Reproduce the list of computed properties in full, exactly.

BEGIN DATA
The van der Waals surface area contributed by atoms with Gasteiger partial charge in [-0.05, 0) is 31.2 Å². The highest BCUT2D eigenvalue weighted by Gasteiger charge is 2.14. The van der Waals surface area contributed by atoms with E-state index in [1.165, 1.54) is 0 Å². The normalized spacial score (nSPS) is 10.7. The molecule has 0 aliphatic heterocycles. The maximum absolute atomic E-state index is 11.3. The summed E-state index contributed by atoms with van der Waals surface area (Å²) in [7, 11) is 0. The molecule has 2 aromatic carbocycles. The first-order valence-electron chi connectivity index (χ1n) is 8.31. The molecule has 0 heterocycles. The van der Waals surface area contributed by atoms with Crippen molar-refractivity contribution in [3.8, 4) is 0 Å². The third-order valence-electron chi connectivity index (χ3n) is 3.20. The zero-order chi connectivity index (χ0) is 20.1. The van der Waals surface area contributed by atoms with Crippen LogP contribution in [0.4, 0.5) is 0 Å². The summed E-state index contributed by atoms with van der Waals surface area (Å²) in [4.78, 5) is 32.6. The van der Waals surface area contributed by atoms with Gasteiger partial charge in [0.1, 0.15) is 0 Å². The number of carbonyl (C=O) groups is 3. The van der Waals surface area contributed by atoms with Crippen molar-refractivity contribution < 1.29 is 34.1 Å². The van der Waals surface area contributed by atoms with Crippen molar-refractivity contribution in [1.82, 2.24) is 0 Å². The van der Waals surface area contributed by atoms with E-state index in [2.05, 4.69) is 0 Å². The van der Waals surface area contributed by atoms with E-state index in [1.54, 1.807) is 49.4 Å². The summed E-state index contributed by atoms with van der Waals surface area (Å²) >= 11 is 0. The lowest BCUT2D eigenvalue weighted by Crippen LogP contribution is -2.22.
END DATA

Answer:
The van der Waals surface area contributed by atoms with Gasteiger partial charge in [-0.05, 0) is 31.2 Å². The highest BCUT2D eigenvalue weighted by Gasteiger charge is 2.14. The van der Waals surface area contributed by atoms with E-state index in [1.165, 1.54) is 0 Å². The normalized spacial score (nSPS) is 10.7. The molecule has 0 aliphatic heterocycles. The maximum absolute atomic E-state index is 11.3. The summed E-state index contributed by atoms with van der Waals surface area (Å²) in [7, 11) is 0. The molecule has 2 aromatic carbocycles. The first-order valence-electron chi connectivity index (χ1n) is 8.31. The molecule has 0 heterocycles. The van der Waals surface area contributed by atoms with Crippen molar-refractivity contribution in [3.8, 4) is 0 Å². The third-order valence-electron chi connectivity index (χ3n) is 3.20. The zero-order chi connectivity index (χ0) is 20.1. The van der Waals surface area contributed by atoms with Crippen LogP contribution in [0.4, 0.5) is 0 Å². The summed E-state index contributed by atoms with van der Waals surface area (Å²) in [4.78, 5) is 32.6. The van der Waals surface area contributed by atoms with Gasteiger partial charge in [0.1, 0.15) is 0 Å². The number of carbonyl (C=O) groups is 3. The van der Waals surface area contributed by atoms with Crippen molar-refractivity contribution < 1.29 is 34.1 Å². The van der Waals surface area contributed by atoms with Crippen molar-refractivity contribution in [1.82, 2.24) is 0 Å². The van der Waals surface area contributed by atoms with E-state index in [2.05, 4.69) is 0 Å². The van der Waals surface area contributed by atoms with E-state index in [1.54, 1.807) is 49.4 Å². The summed E-state index contributed by atoms with van der Waals surface area (Å²) >= 11 is 0. The lowest BCUT2D eigenvalue weighted by Crippen LogP contribution is -2.22.